Andrew Neil: You can see that part of what this means under President Xi is that the state is playing a bigger role again in a number of areas, and one of the things that surprised many people is that he cracked down hard on China’s vibrant high-tech sector, he seems to think that its entrepreneurial elite, which of course had become mega rich, represented a threat to him and to the Chinese Communist Party, but isn’t there a risk that in doing so he undermines China’s economic miracle?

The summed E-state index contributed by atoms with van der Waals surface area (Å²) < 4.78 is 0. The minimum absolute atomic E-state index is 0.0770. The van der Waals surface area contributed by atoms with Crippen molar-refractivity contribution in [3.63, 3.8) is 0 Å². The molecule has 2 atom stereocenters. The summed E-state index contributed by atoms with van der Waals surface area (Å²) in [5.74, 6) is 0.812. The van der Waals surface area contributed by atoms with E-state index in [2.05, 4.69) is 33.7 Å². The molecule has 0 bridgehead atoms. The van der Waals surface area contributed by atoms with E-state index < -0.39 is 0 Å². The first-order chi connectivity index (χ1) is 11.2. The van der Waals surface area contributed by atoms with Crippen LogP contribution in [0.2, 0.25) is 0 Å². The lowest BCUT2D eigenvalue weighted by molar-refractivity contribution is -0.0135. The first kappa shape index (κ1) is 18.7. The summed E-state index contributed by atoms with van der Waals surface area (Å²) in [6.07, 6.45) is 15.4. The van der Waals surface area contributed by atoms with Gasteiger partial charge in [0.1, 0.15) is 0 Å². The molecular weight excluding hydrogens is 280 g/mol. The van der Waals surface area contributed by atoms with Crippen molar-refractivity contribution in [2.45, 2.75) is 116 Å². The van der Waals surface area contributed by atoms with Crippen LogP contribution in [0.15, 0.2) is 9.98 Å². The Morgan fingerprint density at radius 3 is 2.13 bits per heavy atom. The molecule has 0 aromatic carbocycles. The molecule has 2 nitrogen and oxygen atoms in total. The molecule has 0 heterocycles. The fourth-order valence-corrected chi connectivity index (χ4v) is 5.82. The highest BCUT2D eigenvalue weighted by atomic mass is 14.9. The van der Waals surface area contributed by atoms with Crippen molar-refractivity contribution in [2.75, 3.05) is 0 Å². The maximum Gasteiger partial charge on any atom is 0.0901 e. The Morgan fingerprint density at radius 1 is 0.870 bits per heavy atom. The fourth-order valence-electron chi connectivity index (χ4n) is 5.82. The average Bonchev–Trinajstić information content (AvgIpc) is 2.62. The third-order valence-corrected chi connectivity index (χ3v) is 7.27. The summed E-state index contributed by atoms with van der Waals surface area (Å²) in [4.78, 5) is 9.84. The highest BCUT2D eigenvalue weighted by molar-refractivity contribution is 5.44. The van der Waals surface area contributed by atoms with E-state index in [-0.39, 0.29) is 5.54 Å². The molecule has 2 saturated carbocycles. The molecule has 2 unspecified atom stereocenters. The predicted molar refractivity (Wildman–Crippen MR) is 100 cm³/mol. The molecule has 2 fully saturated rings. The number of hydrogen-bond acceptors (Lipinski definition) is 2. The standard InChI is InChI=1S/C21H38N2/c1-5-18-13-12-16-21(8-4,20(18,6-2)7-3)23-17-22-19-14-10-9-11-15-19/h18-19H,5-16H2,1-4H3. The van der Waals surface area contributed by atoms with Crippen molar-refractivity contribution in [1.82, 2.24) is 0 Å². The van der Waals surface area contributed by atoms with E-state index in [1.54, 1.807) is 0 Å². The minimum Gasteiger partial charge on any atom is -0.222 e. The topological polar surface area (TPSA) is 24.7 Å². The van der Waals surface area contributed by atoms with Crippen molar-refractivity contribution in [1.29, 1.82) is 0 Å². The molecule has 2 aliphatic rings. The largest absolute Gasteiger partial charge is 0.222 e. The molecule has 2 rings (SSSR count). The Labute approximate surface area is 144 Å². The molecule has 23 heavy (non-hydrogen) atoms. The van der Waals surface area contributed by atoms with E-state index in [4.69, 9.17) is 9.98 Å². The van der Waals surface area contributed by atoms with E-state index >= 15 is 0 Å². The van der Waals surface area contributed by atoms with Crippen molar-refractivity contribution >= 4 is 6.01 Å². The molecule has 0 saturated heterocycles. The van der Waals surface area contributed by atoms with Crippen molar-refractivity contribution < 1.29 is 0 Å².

Kevin Rudd: Very much so, and this is a contest ultimately between ideological rectitude, as defined by Xi Jinping as a classical Marxist Leninist on the one hand, and the dictates of economic pragmatism on the other, which is about growing people’s living standards, improving employment opportunities and growing the economic power of the Chinese nation.  In the past 35 years under Deng, Jiang and Hu, essentially the nature of that equation was they put politics and ideology second and they put economic growth, animated by market principles, in first place.  Interestingly, Deng Xiaoping justified that himself in Marxist Leninist terms as a necessary stage in the evolution of society and the economy, but what Xi Jinping has done is turn that on its head; it’s ideology and politics first, the economy second, and of course the ultimate dilemma faced by long term authoritarian regimes in pursuit of their long-term political resilience is that they undermine their economic base for legitimacy.  You’ve seen that already over the last five years with a slowing in China’s productivity growth, a slowing in China’s private fixed capital investment numbers and also, as you’ve said, the collective entrepreneurial class taking a fright at what they see as Xi’s common prosperity agenda.  So for those reasons the tensions are real; for Xi Jinping, his resolve is ultimately one of control and he believes he can manage the economic cost on the way through.